RAM improvements in Tor 0.2.0.x and OpenSSL 0.9.9
nickm at freehaven.net
Wed Jun 11 17:39:31 UTC 2008
Hi, folks. Roger asked me to type up a description of what we've been
doing recently to reign in memory usage. I figured that some of
or-dev might be interested too, so here goes:
There have been a bunch of RAM improvements to Tor over the last
months. Two of them are in 0.2.0.x; some others are in; and one big
one is in the current OpenSSL development series, which will
eventually become OpenSSL 0.9.9.
- We ship an improved allocator for Linux.
Some of Tor's memory woes on Linux are due to bad performance by the
memory allocator in GNU Libc in dealing with memory fragmentation.
This is a problem, since the fragmentation can lead Tor processes to
grow over time without bound, and since many of Tor's
best-performing servers are on Linux (which uses GNU Libc), and
making them run out of memory annoys their operators.
Tor now includes the so-called "opensbsd malloc" allocator for use
on Linux-like systems. This is included by default in the Linux
packages we ship. Linux hosts using this allocator no longer seem
to grow in memory size without bound.
If the issue persists on other platforms, we may follow Firefox 3's
lead and include jemalloc as our allocator with 0.2.1.x
- Tor's buffer implementation is greatly improved.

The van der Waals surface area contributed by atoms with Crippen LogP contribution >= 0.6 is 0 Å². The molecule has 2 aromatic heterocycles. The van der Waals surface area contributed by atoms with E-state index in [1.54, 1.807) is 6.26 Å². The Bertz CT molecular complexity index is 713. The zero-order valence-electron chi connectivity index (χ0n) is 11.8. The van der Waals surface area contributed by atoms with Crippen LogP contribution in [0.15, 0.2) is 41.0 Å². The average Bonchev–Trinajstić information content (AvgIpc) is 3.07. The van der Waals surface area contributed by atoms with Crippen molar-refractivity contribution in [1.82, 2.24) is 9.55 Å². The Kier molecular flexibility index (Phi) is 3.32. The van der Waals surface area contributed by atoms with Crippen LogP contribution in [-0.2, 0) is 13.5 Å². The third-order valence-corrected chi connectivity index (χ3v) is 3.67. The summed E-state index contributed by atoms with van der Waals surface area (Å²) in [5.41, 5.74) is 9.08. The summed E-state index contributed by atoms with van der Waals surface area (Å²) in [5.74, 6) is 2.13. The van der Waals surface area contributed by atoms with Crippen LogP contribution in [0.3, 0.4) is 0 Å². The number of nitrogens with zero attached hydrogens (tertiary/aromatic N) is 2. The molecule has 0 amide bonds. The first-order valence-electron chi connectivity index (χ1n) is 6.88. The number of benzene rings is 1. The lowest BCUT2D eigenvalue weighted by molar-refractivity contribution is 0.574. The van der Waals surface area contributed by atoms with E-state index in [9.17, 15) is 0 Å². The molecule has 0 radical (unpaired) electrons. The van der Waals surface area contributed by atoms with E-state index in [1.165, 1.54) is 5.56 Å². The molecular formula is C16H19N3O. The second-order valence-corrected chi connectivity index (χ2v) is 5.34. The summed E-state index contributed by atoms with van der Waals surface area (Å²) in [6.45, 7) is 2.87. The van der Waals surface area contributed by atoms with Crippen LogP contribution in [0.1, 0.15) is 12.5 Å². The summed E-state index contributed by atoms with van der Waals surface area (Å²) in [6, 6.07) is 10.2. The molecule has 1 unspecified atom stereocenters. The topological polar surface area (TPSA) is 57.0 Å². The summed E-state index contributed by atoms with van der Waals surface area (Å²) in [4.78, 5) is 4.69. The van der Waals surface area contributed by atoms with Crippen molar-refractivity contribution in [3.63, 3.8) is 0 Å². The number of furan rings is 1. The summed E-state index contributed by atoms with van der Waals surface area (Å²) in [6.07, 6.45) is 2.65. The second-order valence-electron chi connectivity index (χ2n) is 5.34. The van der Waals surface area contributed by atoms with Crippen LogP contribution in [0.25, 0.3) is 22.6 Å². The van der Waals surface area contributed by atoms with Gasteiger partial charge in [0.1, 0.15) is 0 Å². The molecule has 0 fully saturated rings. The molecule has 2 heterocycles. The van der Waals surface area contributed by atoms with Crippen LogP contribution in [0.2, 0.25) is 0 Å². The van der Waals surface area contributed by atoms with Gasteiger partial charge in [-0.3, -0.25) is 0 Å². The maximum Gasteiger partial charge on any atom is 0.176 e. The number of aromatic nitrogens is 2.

Much of Tor's allocated memory is used in I/O buffers.
Previously, each of Tor's buffers was a large block of memory,
potentially 4 times the size of the data it needed to store. (It's
necessary to allow some slack in the buffer size, since expanding
buffers to hold more information is expensive.) For large amounts
of data, this could be very wasteful.
As of 0.2.0.x, Tor ships with a new buffer implementation based on
the classic Unix kernel's mbuf strategy: now, each buffer is a
linked list of small chunks. The overhead on each buffer is now
on the order of 1-4k, no matter how large the buffer size is.
- We wrote an OpenSSL patch to improve OpenSSL's memory performance.
Ordinarily, OpenSSL keeps a read buffer and a write buffer for each
connection. Together, these buffers come to 34k per connection. On
a busy Tor server, this can add to hundreds of megabytes. We
investigated the usage patterns of these buffers, and found that
most buffered data in OpenSSL tend to be very short lived: at any
given time, on the servers we measured, well over 90% of the OpenSSL
buffers were completely empty. This amounts to hundreds of wasted
MB on a busy server.
We wrote a patch for OpenSSL to release not-in-use buffer memory
onto a freelist, and avoid allocating more memory than is necessary.
After 18 revisions, the patch was accepted by the OpenSSL
development team, and will be included in OpenSSL 0.9.9.
Preliminary testing shows the patch to indeed save about 34k per
connection; even on a small, short-lived server this amounts to over
30% savings in memory usage. On high-volume nodes, it seems to be
Since OpenSSL 0.9.9 has not yet been released, we're not going to
recommend that average users run development snapshots of it.
Instead, once the patch has seen more testing, if OpenSSL 0.9.9
still isn't out, we may backport our patch to the 0.9.8 series of
OpenSSL, and encourage either the OpenSSL dev team to apply it, or
encourage server operators to apply it on their own.
Serindipitously, it seems that using this feature do not suffer much
(or maybe at all) from the memory fragmentation problem described
above, even when they're using the GNU Libc allocator. We're trying
to investigate why this is, or whether it's some kind of
inexplicable measurement error.
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